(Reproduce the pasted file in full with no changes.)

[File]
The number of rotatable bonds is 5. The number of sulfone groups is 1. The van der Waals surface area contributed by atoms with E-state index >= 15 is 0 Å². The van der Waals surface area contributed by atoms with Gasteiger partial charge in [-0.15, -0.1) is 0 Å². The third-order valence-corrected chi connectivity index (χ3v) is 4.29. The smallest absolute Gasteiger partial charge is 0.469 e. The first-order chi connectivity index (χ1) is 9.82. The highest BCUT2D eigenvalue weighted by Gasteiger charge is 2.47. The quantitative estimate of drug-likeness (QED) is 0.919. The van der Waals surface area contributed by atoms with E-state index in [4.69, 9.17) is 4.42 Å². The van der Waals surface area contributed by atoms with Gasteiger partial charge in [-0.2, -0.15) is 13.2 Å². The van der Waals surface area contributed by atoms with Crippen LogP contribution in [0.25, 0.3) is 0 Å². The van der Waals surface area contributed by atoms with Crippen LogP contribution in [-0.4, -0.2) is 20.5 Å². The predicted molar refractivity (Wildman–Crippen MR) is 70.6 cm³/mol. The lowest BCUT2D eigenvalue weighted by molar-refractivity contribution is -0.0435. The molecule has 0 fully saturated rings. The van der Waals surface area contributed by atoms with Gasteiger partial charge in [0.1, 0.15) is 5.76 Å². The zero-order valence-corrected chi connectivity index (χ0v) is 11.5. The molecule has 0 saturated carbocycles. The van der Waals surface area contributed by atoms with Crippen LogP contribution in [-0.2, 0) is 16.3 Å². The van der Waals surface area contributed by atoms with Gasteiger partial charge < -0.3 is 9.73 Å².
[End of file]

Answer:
The number of rotatable bonds is 5. The number of sulfone groups is 1. The van der Waals surface area contributed by atoms with E-state index >= 15 is 0 Å². The van der Waals surface area contributed by atoms with Gasteiger partial charge in [-0.15, -0.1) is 0 Å². The third-order valence-corrected chi connectivity index (χ3v) is 4.29. The smallest absolute Gasteiger partial charge is 0.469 e. The first-order chi connectivity index (χ1) is 9.82. The highest BCUT2D eigenvalue weighted by Gasteiger charge is 2.47. The quantitative estimate of drug-likeness (QED) is 0.919. The van der Waals surface area contributed by atoms with E-state index in [4.69, 9.17) is 4.42 Å². The van der Waals surface area contributed by atoms with Gasteiger partial charge in [-0.2, -0.15) is 13.2 Å². The van der Waals surface area contributed by atoms with Crippen LogP contribution in [0.25, 0.3) is 0 Å². The van der Waals surface area contributed by atoms with Crippen LogP contribution in [-0.4, -0.2) is 20.5 Å². The predicted molar refractivity (Wildman–Crippen MR) is 70.6 cm³/mol. The lowest BCUT2D eigenvalue weighted by molar-refractivity contribution is -0.0435. The molecule has 0 fully saturated rings. The van der Waals surface area contributed by atoms with Gasteiger partial charge in [0.1, 0.15) is 5.76 Å². The zero-order valence-corrected chi connectivity index (χ0v) is 11.5. The molecule has 0 saturated carbocycles. The van der Waals surface area contributed by atoms with Crippen LogP contribution in [-0.2, 0) is 16.3 Å². The van der Waals surface area contributed by atoms with Gasteiger partial charge < -0.3 is 9.73 Å².